Atheist Delusions

November 4, 2010

in What I'm Reading

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Here’s an extended excerpt from David Bentley Hart’s excellent book, Atheist Delusions: The Christian Revolution and Its Fashionable Enemies. It is well worth reading the entire book, but this particular section — in chapter one, which is called “The Gospel of Unbelief” — helps to remind us that a so-called purely secular world might not, in fact, be the utopia many assume it would be.

He writes:

What I find most mystifying in the arguments of the authors I have mentioned [among them, Daniel Dennett, Richard Dawkins, Christopher Hitchens, Sam Harris and Philip Pullman], and of others like them, is the strange presupposition that a truly secular society would of its nature be more tolerant and less prone to violence than any society shaped by any form of faith. Given that the modern age of secular governance has been the most savagely and sublimely violent period in human history, by a factor (or body count) of incalculable magnitude, it is hard to identify the grounds for their confidence. (Certainly the ridiculous claim that these forms of secular goverment were often little more than ‘political religions,’ and so only provide further proof of the evil of religion, should simply be laughed off as the shabby evasion it obviously is.) It is not even especially clear why these authors imagine that a world entirely purged of faith would choose to be guided by moral prejudices remotely similar to their own. . . . There is something delusional . . . in [Dennett’s] optimistic certainty that human beings will wish to choose altruistic values without invoking transcendent principles. They may do so; but they may also wish to build death camps, and may very well choose to do that instead. For every ethical theory developed apart from some account of transcendental truth — of, that is, the spiritual or metaphysical foundation of reality — is a fragile fiction, credible only to those sufficiently obstinate in their willing suspension of disbelief.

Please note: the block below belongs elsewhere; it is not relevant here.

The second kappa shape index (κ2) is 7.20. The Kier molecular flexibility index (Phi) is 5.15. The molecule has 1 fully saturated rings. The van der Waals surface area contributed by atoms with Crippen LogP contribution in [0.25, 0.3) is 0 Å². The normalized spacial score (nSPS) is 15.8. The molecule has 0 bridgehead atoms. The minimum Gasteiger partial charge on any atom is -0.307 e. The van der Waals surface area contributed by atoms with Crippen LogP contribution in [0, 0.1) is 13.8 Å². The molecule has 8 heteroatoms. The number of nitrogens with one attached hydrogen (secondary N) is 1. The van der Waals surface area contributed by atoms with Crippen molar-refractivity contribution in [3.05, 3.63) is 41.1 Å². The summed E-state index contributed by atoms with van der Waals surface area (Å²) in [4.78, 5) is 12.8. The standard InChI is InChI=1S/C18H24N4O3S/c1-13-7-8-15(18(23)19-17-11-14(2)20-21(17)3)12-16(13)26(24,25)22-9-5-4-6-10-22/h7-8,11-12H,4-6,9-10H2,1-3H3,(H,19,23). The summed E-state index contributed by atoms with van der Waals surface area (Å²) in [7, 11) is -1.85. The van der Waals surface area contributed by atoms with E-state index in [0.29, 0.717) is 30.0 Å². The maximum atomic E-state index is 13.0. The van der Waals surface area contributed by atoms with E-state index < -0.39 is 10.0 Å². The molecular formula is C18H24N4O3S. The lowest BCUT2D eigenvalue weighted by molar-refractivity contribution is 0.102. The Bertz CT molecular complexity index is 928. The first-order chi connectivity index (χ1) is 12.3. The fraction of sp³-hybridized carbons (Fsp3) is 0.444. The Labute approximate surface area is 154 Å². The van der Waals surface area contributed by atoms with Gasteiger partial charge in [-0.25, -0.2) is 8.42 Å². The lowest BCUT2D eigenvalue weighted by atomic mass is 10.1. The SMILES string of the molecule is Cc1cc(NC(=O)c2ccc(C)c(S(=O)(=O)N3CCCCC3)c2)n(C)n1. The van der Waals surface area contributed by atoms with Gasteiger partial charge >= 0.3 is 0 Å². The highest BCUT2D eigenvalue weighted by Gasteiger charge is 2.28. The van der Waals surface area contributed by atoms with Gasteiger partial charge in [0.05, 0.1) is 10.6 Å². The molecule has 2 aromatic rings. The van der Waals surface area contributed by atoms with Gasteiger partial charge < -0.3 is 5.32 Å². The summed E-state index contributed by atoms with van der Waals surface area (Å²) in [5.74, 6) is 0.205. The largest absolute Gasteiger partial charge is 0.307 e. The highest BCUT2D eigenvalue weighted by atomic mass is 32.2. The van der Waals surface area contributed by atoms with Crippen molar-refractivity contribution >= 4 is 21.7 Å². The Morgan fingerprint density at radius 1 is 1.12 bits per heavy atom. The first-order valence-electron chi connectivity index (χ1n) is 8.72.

Later, Hart echoes this same sentiment — in Chapter 16, titled “Secularism and Its Victims” — when he writes:

Can one really believe — as the New Atheists seem to do — that secular reason, if finally allowed to move forward, free of the [supposedly] constraining hand of archaic faith, will naturally make society more just, more humane, and more rational than it has been in the past? What evidence supports such an expectation? It is rather difficult, placing everything in the scales, to vest a great deal of hope in modernity, however radiantly enchanting its promises, when one considers how many innocent lives have already been swallowed up in the flames of modern “progress.”

Question: What do you think of Hart’s arguments here? And, just as importantly, why?

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